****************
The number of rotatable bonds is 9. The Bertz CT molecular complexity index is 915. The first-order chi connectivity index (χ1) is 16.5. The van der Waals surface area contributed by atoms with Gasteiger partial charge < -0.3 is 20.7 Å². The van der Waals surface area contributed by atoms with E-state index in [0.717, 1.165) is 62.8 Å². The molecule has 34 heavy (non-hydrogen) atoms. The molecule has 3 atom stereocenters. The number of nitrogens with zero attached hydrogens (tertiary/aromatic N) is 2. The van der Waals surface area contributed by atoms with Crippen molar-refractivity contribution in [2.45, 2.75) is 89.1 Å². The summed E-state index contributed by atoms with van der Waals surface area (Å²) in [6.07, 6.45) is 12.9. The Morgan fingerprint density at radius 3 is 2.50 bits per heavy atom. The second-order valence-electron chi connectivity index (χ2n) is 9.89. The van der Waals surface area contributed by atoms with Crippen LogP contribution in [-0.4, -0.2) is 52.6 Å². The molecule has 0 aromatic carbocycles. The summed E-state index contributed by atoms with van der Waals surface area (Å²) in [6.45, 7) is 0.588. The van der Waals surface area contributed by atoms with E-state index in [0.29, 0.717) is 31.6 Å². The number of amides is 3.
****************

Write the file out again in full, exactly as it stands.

The number of rotatable bonds is 9. The Bertz CT molecular complexity index is 915. The first-order chi connectivity index (χ1) is 16.5. The van der Waals surface area contributed by atoms with Gasteiger partial charge < -0.3 is 20.7 Å². The van der Waals surface area contributed by atoms with E-state index in [0.717, 1.165) is 62.8 Å². The molecule has 34 heavy (non-hydrogen) atoms. The molecule has 3 atom stereocenters. The number of nitrogens with zero attached hydrogens (tertiary/aromatic N) is 2. The van der Waals surface area contributed by atoms with Crippen molar-refractivity contribution in [2.45, 2.75) is 89.1 Å². The summed E-state index contributed by atoms with van der Waals surface area (Å²) in [6.07, 6.45) is 12.9. The Morgan fingerprint density at radius 3 is 2.50 bits per heavy atom. The second-order valence-electron chi connectivity index (χ2n) is 9.89. The van der Waals surface area contributed by atoms with Crippen LogP contribution in [-0.4, -0.2) is 52.6 Å². The molecule has 0 aromatic carbocycles. The summed E-state index contributed by atoms with van der Waals surface area (Å²) in [6.45, 7) is 0.588. The van der Waals surface area contributed by atoms with E-state index in [0.29, 0.717) is 31.6 Å². The number of amides is 3.